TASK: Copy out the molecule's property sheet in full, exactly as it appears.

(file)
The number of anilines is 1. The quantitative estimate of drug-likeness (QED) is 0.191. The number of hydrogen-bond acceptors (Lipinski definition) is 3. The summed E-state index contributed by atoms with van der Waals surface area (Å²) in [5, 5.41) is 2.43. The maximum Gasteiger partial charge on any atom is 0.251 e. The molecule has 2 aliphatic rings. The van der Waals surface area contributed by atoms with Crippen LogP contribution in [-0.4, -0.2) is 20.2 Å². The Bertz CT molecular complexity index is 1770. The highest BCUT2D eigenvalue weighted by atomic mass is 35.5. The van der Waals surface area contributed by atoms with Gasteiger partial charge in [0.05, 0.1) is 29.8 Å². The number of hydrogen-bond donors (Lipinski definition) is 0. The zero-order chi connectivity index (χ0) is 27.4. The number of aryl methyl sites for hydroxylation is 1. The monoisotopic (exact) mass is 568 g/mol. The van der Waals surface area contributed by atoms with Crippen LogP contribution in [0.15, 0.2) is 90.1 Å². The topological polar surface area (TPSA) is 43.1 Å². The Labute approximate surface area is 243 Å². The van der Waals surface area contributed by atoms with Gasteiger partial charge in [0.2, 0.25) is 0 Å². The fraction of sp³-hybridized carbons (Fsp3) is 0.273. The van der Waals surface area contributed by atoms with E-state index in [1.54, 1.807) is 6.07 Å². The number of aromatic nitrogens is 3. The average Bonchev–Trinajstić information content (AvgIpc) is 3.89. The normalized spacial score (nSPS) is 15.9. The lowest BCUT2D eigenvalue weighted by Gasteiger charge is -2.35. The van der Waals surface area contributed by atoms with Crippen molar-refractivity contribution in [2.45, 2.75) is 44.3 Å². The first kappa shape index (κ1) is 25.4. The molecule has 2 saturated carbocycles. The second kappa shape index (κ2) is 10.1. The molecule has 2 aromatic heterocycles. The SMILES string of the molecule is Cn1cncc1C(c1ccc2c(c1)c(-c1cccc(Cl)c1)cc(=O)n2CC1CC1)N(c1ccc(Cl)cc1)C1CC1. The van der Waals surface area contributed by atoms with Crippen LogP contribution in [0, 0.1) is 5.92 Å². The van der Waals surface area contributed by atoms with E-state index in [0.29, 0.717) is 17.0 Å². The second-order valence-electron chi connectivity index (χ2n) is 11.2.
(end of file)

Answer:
The number of anilines is 1. The quantitative estimate of drug-likeness (QED) is 0.191. The number of hydrogen-bond acceptors (Lipinski definition) is 3. The summed E-state index contributed by atoms with van der Waals surface area (Å²) in [5, 5.41) is 2.43. The maximum Gasteiger partial charge on any atom is 0.251 e. The molecule has 2 aliphatic rings. The van der Waals surface area contributed by atoms with Crippen LogP contribution in [-0.4, -0.2) is 20.2 Å². The Bertz CT molecular complexity index is 1770. The highest BCUT2D eigenvalue weighted by atomic mass is 35.5. The van der Waals surface area contributed by atoms with Gasteiger partial charge in [0.05, 0.1) is 29.8 Å². The number of hydrogen-bond donors (Lipinski definition) is 0. The zero-order chi connectivity index (χ0) is 27.4. The number of aryl methyl sites for hydroxylation is 1. The monoisotopic (exact) mass is 568 g/mol. The van der Waals surface area contributed by atoms with Crippen LogP contribution in [0.15, 0.2) is 90.1 Å². The topological polar surface area (TPSA) is 43.1 Å². The Labute approximate surface area is 243 Å². The van der Waals surface area contributed by atoms with Gasteiger partial charge in [0.2, 0.25) is 0 Å². The fraction of sp³-hybridized carbons (Fsp3) is 0.273. The van der Waals surface area contributed by atoms with E-state index in [1.54, 1.807) is 6.07 Å². The number of aromatic nitrogens is 3. The average Bonchev–Trinajstić information content (AvgIpc) is 3.89. The normalized spacial score (nSPS) is 15.9. The lowest BCUT2D eigenvalue weighted by Gasteiger charge is -2.35. The van der Waals surface area contributed by atoms with Crippen molar-refractivity contribution in [2.45, 2.75) is 44.3 Å². The first kappa shape index (κ1) is 25.4. The molecule has 2 saturated carbocycles. The second kappa shape index (κ2) is 10.1. The molecule has 2 aromatic heterocycles. The SMILES string of the molecule is Cn1cncc1C(c1ccc2c(c1)c(-c1cccc(Cl)c1)cc(=O)n2CC1CC1)N(c1ccc(Cl)cc1)C1CC1. The van der Waals surface area contributed by atoms with Crippen LogP contribution in [0, 0.1) is 5.92 Å². The van der Waals surface area contributed by atoms with E-state index in [0.29, 0.717) is 17.0 Å². The second-order valence-electron chi connectivity index (χ2n) is 11.2.